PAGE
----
Serbia is in a surprisingly positive economic position despite extremely difficult conditions globally. This is the result of both political and economic choices
According to the latest forecasts of economic trends in 2024, the expected end of the recession will not be forthcoming. On the contrary, reduced growth is being announced at both the European and global levels.
We are leaving behind the economically difcult year of 2023 only to enter an even more difcult year. Economic pessimism, and in many cases also frustration over the exhausting of the arsenal of activities and incentive measures, represent the prevailing current sentiment. The European business cycle is being led by deindustrialisation, which to a lesser extent stems from declining demand globally. The advantages of productivity and efficiency from closer international cooperation are no longer possible as a result of geopolitical tension. The war in Ukraine has worsened previously observed production problems by raising energy costs, while the radicalisation of the conflict in the Middle East brings even greater negative potential. Fiscal policies are coming under increasing pressure. The available resources required to refinance the debts of future generations are decreasing rapidly, while spending has increased as a result of investments in the defence sector. Embedded high inflation is distortionary, while its prolonged impact implies high real interest rates, which would harm both private and public investments, and consequently also future growth.
The result of the preserving of economic stability and positive medium-term prospects is interest in continuing to invest in Serbia among foreign investors
Also becoming more pronounced are demographic problems, the aging population and the shortage of qualified labour in many sectors. Technological progress and various dimensions of digitalisation are exerting considerable pressure on business models in all sectors to modernise and adapt quickly, with a strong imperative to accelerate decarbonisation. The situation is slightly more stable across the ocean, as a result of the overcoming of tension over late September’s approval of the interim budget for the U.S. government. But that doesn’t reduce the fact that agency Fitch recently stripped the U.S. of its highest credit rating due specifically to the worsening medium- term fiscal outlook, excessive public debt, political instability and weak economic activity.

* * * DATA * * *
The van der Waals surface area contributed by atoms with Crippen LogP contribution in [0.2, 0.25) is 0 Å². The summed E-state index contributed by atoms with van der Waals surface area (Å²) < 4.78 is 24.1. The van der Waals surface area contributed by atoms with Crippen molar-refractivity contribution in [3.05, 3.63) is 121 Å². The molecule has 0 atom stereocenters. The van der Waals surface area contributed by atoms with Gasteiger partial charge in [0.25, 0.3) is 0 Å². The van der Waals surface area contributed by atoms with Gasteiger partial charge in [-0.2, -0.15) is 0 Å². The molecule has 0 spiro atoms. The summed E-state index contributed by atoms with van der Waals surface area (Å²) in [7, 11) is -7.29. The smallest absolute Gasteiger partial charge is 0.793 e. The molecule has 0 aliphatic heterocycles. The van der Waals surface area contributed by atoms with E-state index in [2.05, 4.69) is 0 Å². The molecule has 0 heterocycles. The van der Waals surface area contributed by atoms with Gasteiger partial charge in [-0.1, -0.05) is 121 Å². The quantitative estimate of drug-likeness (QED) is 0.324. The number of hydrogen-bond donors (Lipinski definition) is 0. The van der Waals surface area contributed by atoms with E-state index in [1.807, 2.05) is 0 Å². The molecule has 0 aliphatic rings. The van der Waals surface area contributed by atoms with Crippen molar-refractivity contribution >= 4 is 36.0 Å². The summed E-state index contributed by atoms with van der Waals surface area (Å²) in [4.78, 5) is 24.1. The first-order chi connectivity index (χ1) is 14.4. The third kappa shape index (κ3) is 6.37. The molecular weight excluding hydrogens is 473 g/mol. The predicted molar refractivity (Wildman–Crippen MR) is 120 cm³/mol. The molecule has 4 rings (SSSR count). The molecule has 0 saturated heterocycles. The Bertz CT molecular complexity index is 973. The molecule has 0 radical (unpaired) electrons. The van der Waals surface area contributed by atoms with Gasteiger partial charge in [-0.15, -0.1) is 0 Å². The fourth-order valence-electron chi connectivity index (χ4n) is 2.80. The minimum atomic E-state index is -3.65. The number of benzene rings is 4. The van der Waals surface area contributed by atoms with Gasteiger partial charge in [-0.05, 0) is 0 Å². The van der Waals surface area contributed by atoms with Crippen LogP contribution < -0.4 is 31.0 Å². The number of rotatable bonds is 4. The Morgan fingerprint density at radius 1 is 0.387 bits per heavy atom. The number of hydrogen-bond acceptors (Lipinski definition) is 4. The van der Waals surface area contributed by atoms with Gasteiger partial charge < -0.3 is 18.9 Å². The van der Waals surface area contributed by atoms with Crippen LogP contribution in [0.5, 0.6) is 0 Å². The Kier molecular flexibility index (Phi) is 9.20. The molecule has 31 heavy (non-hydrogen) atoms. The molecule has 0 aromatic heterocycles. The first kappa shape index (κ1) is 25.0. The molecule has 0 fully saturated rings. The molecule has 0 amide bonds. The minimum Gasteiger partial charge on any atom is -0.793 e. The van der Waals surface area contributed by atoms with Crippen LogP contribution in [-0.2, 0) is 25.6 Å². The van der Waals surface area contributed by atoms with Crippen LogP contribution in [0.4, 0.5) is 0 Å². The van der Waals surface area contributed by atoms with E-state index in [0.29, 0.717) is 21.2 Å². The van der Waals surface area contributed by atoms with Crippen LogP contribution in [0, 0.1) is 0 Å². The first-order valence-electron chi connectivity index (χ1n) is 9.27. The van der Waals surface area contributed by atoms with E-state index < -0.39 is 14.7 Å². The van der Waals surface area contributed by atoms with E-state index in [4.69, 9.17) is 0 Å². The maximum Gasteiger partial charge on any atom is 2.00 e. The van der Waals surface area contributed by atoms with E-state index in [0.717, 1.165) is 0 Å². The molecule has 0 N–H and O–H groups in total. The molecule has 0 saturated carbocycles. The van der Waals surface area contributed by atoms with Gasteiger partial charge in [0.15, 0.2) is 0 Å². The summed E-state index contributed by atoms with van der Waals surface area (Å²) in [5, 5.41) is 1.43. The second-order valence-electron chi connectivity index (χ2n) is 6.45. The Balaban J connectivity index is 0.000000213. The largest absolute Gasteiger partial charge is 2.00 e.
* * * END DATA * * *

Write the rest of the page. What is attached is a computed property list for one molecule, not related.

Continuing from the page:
Serbia is in a surprisingly positive economic position under these circumstances. It is persisting in its insistence on neutrality. Such a stance is highly risky, but at this moment high risk is closely associated with higher gains. Excellent economic cooperation, primarily with China, is yielding positive effects in numerous fields. Expectations are even greater when it comes to the signing of the Free Trade Agreement. It sounds unbelievable that industrial production in Serbia was 5.7% higher this August than it was in the same month of last year. Almost a third of the increase in production comes from the processing sector. This is the best result in Europe (for example, production in the Eurozone fell by an average of 5% during this period). Serbia’s total economic growth this year will stand at around 2.5% and will be driven by net exports and fixed investments. Interest among foreign investors also isn’t waning, thanks to the preserving of economic stability and positive medium-term prospects. Viewed globally, inflation is slowing down this year. However, the struggle against inflation is continuing, despite some of its causes now being under control – supply chains have recovered, while shipping and transportation costs have reduced.